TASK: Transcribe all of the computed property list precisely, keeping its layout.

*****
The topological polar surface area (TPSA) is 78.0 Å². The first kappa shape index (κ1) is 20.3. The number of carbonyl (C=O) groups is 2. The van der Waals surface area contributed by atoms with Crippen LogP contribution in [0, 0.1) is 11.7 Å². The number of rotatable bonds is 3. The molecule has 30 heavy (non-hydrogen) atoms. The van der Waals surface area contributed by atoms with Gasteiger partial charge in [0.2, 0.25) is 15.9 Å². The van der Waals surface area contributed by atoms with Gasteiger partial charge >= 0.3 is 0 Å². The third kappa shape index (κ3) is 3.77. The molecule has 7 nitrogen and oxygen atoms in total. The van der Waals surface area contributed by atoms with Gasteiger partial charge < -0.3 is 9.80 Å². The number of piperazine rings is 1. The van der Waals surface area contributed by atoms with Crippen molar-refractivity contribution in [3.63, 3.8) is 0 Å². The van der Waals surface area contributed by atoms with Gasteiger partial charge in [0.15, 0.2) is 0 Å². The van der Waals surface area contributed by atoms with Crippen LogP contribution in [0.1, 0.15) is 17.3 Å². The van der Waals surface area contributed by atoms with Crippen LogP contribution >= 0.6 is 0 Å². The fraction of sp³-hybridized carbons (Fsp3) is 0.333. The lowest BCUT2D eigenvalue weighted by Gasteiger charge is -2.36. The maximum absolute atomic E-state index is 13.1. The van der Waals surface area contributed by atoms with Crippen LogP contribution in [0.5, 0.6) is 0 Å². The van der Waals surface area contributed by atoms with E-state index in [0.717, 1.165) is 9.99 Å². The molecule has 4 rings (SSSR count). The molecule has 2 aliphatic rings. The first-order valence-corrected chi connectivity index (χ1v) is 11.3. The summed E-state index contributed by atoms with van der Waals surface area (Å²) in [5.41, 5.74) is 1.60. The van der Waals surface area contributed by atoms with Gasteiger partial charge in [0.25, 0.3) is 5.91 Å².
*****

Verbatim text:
The topological polar surface area (TPSA) is 78.0 Å². The first kappa shape index (κ1) is 20.3. The number of carbonyl (C=O) groups is 2. The van der Waals surface area contributed by atoms with Crippen LogP contribution in [0, 0.1) is 11.7 Å². The number of rotatable bonds is 3. The molecule has 30 heavy (non-hydrogen) atoms. The van der Waals surface area contributed by atoms with Gasteiger partial charge in [0.2, 0.25) is 15.9 Å². The van der Waals surface area contributed by atoms with Gasteiger partial charge >= 0.3 is 0 Å². The third kappa shape index (κ3) is 3.77. The molecule has 7 nitrogen and oxygen atoms in total. The van der Waals surface area contributed by atoms with Gasteiger partial charge < -0.3 is 9.80 Å². The number of piperazine rings is 1. The van der Waals surface area contributed by atoms with Crippen molar-refractivity contribution in [3.63, 3.8) is 0 Å². The van der Waals surface area contributed by atoms with Gasteiger partial charge in [0.15, 0.2) is 0 Å². The van der Waals surface area contributed by atoms with Crippen LogP contribution in [0.1, 0.15) is 17.3 Å². The van der Waals surface area contributed by atoms with Crippen LogP contribution >= 0.6 is 0 Å². The fraction of sp³-hybridized carbons (Fsp3) is 0.333. The lowest BCUT2D eigenvalue weighted by Gasteiger charge is -2.36. The maximum absolute atomic E-state index is 13.1. The van der Waals surface area contributed by atoms with Crippen LogP contribution in [0.5, 0.6) is 0 Å². The van der Waals surface area contributed by atoms with E-state index in [0.717, 1.165) is 9.99 Å². The molecule has 4 rings (SSSR count). The molecule has 2 aliphatic rings. The first-order valence-corrected chi connectivity index (χ1v) is 11.3. The summed E-state index contributed by atoms with van der Waals surface area (Å²) in [5.41, 5.74) is 1.60. The van der Waals surface area contributed by atoms with Gasteiger partial charge in [0.25, 0.3) is 5.91 Å².